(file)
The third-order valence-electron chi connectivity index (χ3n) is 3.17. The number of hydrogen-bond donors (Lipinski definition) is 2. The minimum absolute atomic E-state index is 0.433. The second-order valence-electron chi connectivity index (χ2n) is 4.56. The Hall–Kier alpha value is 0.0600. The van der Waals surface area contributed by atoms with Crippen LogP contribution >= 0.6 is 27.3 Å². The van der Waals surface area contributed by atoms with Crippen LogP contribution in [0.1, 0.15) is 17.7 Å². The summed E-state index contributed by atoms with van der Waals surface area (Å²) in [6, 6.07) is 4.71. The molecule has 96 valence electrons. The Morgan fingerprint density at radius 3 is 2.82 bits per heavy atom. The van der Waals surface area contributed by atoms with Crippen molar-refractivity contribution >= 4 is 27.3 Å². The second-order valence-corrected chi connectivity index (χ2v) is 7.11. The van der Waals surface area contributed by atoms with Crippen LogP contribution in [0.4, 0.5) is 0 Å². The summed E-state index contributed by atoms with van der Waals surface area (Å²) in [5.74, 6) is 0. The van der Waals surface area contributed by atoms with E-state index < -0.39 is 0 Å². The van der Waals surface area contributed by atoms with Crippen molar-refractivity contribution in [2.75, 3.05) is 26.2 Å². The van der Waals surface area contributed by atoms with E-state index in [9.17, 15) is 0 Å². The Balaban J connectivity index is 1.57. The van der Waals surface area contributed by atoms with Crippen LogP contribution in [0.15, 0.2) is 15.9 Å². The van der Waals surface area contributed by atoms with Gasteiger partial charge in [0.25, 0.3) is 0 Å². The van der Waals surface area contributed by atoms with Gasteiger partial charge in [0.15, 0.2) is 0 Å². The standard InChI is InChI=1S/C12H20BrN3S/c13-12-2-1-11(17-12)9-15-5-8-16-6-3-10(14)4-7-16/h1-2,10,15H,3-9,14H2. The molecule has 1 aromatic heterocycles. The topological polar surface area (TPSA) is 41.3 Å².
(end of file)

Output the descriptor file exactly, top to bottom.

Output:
The third-order valence-electron chi connectivity index (χ3n) is 3.17. The number of hydrogen-bond donors (Lipinski definition) is 2. The minimum absolute atomic E-state index is 0.433. The second-order valence-electron chi connectivity index (χ2n) is 4.56. The Hall–Kier alpha value is 0.0600. The van der Waals surface area contributed by atoms with Crippen LogP contribution >= 0.6 is 27.3 Å². The van der Waals surface area contributed by atoms with Crippen LogP contribution in [0.1, 0.15) is 17.7 Å². The summed E-state index contributed by atoms with van der Waals surface area (Å²) in [6, 6.07) is 4.71. The molecule has 96 valence electrons. The Morgan fingerprint density at radius 3 is 2.82 bits per heavy atom. The van der Waals surface area contributed by atoms with Crippen molar-refractivity contribution >= 4 is 27.3 Å². The second-order valence-corrected chi connectivity index (χ2v) is 7.11. The van der Waals surface area contributed by atoms with Crippen LogP contribution in [0.4, 0.5) is 0 Å². The summed E-state index contributed by atoms with van der Waals surface area (Å²) in [5.74, 6) is 0. The van der Waals surface area contributed by atoms with E-state index < -0.39 is 0 Å². The van der Waals surface area contributed by atoms with Crippen molar-refractivity contribution in [2.75, 3.05) is 26.2 Å². The van der Waals surface area contributed by atoms with E-state index in [9.17, 15) is 0 Å². The Balaban J connectivity index is 1.57. The van der Waals surface area contributed by atoms with Crippen LogP contribution in [0.15, 0.2) is 15.9 Å². The van der Waals surface area contributed by atoms with Gasteiger partial charge in [0.25, 0.3) is 0 Å². The van der Waals surface area contributed by atoms with Gasteiger partial charge in [0.15, 0.2) is 0 Å². The standard InChI is InChI=1S/C12H20BrN3S/c13-12-2-1-11(17-12)9-15-5-8-16-6-3-10(14)4-7-16/h1-2,10,15H,3-9,14H2. The molecule has 1 aromatic heterocycles. The topological polar surface area (TPSA) is 41.3 Å².